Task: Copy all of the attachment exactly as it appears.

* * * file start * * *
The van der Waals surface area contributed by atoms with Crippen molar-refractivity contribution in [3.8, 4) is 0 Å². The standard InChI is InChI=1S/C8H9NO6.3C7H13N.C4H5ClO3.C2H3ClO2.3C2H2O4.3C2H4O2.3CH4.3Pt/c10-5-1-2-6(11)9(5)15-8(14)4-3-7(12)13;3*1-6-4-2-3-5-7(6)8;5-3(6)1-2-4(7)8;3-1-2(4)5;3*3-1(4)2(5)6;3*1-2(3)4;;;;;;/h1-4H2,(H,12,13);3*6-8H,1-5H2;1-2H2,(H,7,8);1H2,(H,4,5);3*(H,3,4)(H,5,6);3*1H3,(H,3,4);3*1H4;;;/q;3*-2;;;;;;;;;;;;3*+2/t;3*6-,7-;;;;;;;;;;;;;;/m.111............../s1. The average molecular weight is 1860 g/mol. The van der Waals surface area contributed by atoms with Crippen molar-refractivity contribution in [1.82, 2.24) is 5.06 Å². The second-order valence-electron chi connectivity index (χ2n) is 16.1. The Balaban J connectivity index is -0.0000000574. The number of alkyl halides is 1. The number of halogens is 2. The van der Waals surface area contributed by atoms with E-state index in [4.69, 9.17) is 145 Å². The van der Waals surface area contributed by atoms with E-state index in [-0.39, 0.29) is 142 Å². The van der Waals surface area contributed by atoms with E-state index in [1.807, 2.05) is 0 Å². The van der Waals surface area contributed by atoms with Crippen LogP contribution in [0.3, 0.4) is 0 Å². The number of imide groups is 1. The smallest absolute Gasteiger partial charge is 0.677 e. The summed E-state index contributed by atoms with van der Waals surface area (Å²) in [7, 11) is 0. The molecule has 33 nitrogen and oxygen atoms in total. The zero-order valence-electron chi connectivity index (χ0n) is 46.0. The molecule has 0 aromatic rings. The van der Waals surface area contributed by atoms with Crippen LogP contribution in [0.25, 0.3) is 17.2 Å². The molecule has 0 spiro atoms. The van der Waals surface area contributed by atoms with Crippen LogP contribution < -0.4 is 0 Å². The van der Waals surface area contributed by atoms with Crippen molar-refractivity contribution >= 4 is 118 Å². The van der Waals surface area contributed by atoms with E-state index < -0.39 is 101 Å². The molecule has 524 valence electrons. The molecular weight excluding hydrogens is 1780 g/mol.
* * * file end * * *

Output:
The van der Waals surface area contributed by atoms with Crippen molar-refractivity contribution in [3.8, 4) is 0 Å². The standard InChI is InChI=1S/C8H9NO6.3C7H13N.C4H5ClO3.C2H3ClO2.3C2H2O4.3C2H4O2.3CH4.3Pt/c10-5-1-2-6(11)9(5)15-8(14)4-3-7(12)13;3*1-6-4-2-3-5-7(6)8;5-3(6)1-2-4(7)8;3-1-2(4)5;3*3-1(4)2(5)6;3*1-2(3)4;;;;;;/h1-4H2,(H,12,13);3*6-8H,1-5H2;1-2H2,(H,7,8);1H2,(H,4,5);3*(H,3,4)(H,5,6);3*1H3,(H,3,4);3*1H4;;;/q;3*-2;;;;;;;;;;;;3*+2/t;3*6-,7-;;;;;;;;;;;;;;/m.111............../s1. The average molecular weight is 1860 g/mol. The van der Waals surface area contributed by atoms with Crippen molar-refractivity contribution in [1.82, 2.24) is 5.06 Å². The second-order valence-electron chi connectivity index (χ2n) is 16.1. The Balaban J connectivity index is -0.0000000574. The number of alkyl halides is 1. The number of halogens is 2. The van der Waals surface area contributed by atoms with E-state index in [4.69, 9.17) is 145 Å². The van der Waals surface area contributed by atoms with E-state index in [-0.39, 0.29) is 142 Å². The van der Waals surface area contributed by atoms with E-state index in [1.807, 2.05) is 0 Å². The van der Waals surface area contributed by atoms with Crippen LogP contribution in [0.3, 0.4) is 0 Å². The number of imide groups is 1. The smallest absolute Gasteiger partial charge is 0.677 e. The summed E-state index contributed by atoms with van der Waals surface area (Å²) in [7, 11) is 0. The molecule has 33 nitrogen and oxygen atoms in total. The zero-order valence-electron chi connectivity index (χ0n) is 46.0. The molecule has 0 aromatic rings. The van der Waals surface area contributed by atoms with Crippen LogP contribution in [0.25, 0.3) is 17.2 Å². The molecule has 0 spiro atoms. The van der Waals surface area contributed by atoms with Crippen LogP contribution < -0.4 is 0 Å². The van der Waals surface area contributed by atoms with Crippen molar-refractivity contribution >= 4 is 118 Å². The van der Waals surface area contributed by atoms with E-state index < -0.39 is 101 Å². The molecule has 524 valence electrons. The molecular weight excluding hydrogens is 1780 g/mol.